Can New Technology Read your Mind?


Steven Spielberg’s 2002 science-fiction thriller Minority Report conjured a world where computers could read minds and predict the future. It seemed fanciful at the time, but fantasy is edging closer to fact.

On Jan. 31, a team of scientists at the UC Berkeley, led by Robert Knight programmed computers to decode brain waves and replay them as words. Five months earlier, another group of Berkeley scientists showed their colleagues movie trailers and used computers to play back in color what people saw.
These experiments are a big leap forward from 2006, when a French scientist first replayed images from a human mind, a crude black-and-white checkerboard pattern. The possibilities are immense: a paralyzed person could “speak”; doctors could access the mind of a patient in a coma; you could rewatch your dreams on an iPad. There are, of course, equally dark prospects, such as the involuntary extraction of information from the brain.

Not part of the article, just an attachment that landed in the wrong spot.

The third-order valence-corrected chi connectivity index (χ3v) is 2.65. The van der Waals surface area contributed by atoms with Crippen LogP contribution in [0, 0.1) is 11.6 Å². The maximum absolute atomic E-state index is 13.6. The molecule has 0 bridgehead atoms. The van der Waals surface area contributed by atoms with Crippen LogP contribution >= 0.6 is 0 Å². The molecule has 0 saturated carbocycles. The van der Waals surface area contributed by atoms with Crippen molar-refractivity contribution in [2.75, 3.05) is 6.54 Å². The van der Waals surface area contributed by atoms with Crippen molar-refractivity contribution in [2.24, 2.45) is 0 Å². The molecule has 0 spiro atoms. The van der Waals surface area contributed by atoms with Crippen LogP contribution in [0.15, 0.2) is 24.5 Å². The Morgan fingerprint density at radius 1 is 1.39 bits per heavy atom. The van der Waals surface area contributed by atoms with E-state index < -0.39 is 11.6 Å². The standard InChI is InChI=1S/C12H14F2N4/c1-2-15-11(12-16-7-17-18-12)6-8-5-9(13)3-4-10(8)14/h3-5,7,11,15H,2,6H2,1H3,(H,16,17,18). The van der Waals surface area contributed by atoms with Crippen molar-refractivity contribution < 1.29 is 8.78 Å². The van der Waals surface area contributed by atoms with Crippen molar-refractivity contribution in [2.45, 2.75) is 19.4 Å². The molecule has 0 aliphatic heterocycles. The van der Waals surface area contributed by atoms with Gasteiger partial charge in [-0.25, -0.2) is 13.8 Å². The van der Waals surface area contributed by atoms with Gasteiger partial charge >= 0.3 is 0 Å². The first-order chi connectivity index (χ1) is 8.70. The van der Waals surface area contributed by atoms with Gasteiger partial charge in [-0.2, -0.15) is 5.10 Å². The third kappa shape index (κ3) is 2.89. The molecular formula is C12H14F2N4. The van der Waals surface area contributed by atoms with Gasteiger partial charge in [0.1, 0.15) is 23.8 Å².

Despite these breakthroughs, Jack Gallant, the neuroscientist who led the first Berkeley team, says current technology for decoding brain activity is still “relatively primitive.” The field is held back by its clunky machinery, in particular the fMRI.

“Eventually,” says Gallant, “someone will invent a decoding machine you can wear as a hat.” Such leaps into the human mind, he says, might take 30 years.

Still, the recent advances at Berkeley offer small answers, which scientists can use to begin unlocking the secrets of memory and consciousness.

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